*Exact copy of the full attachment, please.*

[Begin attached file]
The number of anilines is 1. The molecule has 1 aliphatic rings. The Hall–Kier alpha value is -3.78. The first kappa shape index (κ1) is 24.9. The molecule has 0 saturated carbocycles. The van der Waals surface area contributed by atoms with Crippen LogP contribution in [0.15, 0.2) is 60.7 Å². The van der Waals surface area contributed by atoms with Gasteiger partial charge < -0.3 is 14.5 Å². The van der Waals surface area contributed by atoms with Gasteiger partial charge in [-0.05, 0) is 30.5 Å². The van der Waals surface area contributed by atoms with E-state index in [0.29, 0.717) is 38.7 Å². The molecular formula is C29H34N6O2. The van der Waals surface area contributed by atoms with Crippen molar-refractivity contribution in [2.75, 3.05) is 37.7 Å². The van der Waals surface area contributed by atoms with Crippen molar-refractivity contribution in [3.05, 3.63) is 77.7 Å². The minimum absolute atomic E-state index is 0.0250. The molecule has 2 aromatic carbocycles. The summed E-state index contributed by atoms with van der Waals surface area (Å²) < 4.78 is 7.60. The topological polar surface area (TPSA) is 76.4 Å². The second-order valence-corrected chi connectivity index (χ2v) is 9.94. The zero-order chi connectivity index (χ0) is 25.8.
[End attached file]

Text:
The number of anilines is 1. The molecule has 1 aliphatic rings. The Hall–Kier alpha value is -3.78. The first kappa shape index (κ1) is 24.9. The molecule has 0 saturated carbocycles. The van der Waals surface area contributed by atoms with Crippen LogP contribution in [0.15, 0.2) is 60.7 Å². The van der Waals surface area contributed by atoms with Gasteiger partial charge < -0.3 is 14.5 Å². The van der Waals surface area contributed by atoms with Gasteiger partial charge in [-0.05, 0) is 30.5 Å². The van der Waals surface area contributed by atoms with E-state index in [0.29, 0.717) is 38.7 Å². The molecular formula is C29H34N6O2. The van der Waals surface area contributed by atoms with Crippen molar-refractivity contribution in [2.75, 3.05) is 37.7 Å². The van der Waals surface area contributed by atoms with Crippen molar-refractivity contribution in [3.05, 3.63) is 77.7 Å². The minimum absolute atomic E-state index is 0.0250. The molecule has 2 aromatic carbocycles. The summed E-state index contributed by atoms with van der Waals surface area (Å²) < 4.78 is 7.60. The topological polar surface area (TPSA) is 76.4 Å². The second-order valence-corrected chi connectivity index (χ2v) is 9.94. The zero-order chi connectivity index (χ0) is 25.8.